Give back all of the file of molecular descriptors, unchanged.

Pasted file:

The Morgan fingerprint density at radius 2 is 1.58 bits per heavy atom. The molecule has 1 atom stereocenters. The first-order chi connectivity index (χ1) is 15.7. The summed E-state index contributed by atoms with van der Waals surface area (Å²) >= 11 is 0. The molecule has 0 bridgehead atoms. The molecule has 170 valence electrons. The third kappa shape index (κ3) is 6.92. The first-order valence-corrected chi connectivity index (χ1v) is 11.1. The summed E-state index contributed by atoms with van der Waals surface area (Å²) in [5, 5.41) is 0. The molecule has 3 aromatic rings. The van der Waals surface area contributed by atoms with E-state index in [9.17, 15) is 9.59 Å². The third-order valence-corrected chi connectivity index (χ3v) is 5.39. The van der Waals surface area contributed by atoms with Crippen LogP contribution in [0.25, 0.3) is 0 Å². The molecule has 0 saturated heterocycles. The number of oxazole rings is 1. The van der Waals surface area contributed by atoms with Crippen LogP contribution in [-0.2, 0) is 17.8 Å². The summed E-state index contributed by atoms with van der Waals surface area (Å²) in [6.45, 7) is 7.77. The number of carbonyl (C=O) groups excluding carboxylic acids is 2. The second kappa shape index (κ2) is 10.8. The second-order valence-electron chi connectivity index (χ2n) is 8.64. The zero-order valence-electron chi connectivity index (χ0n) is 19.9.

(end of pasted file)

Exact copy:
The Morgan fingerprint density at radius 2 is 1.58 bits per heavy atom. The molecule has 1 atom stereocenters. The first-order chi connectivity index (χ1) is 15.7. The summed E-state index contributed by atoms with van der Waals surface area (Å²) >= 11 is 0. The molecule has 0 bridgehead atoms. The molecule has 170 valence electrons. The third kappa shape index (κ3) is 6.92. The first-order valence-corrected chi connectivity index (χ1v) is 11.1. The summed E-state index contributed by atoms with van der Waals surface area (Å²) in [5, 5.41) is 0. The molecule has 3 aromatic rings. The van der Waals surface area contributed by atoms with E-state index in [9.17, 15) is 9.59 Å². The third-order valence-corrected chi connectivity index (χ3v) is 5.39. The van der Waals surface area contributed by atoms with Crippen LogP contribution in [0.25, 0.3) is 0 Å². The molecule has 0 saturated heterocycles. The number of oxazole rings is 1. The van der Waals surface area contributed by atoms with Crippen LogP contribution in [-0.2, 0) is 17.8 Å². The summed E-state index contributed by atoms with van der Waals surface area (Å²) in [6.45, 7) is 7.77. The number of carbonyl (C=O) groups excluding carboxylic acids is 2. The second kappa shape index (κ2) is 10.8. The second-order valence-electron chi connectivity index (χ2n) is 8.64. The zero-order valence-electron chi connectivity index (χ0n) is 19.9.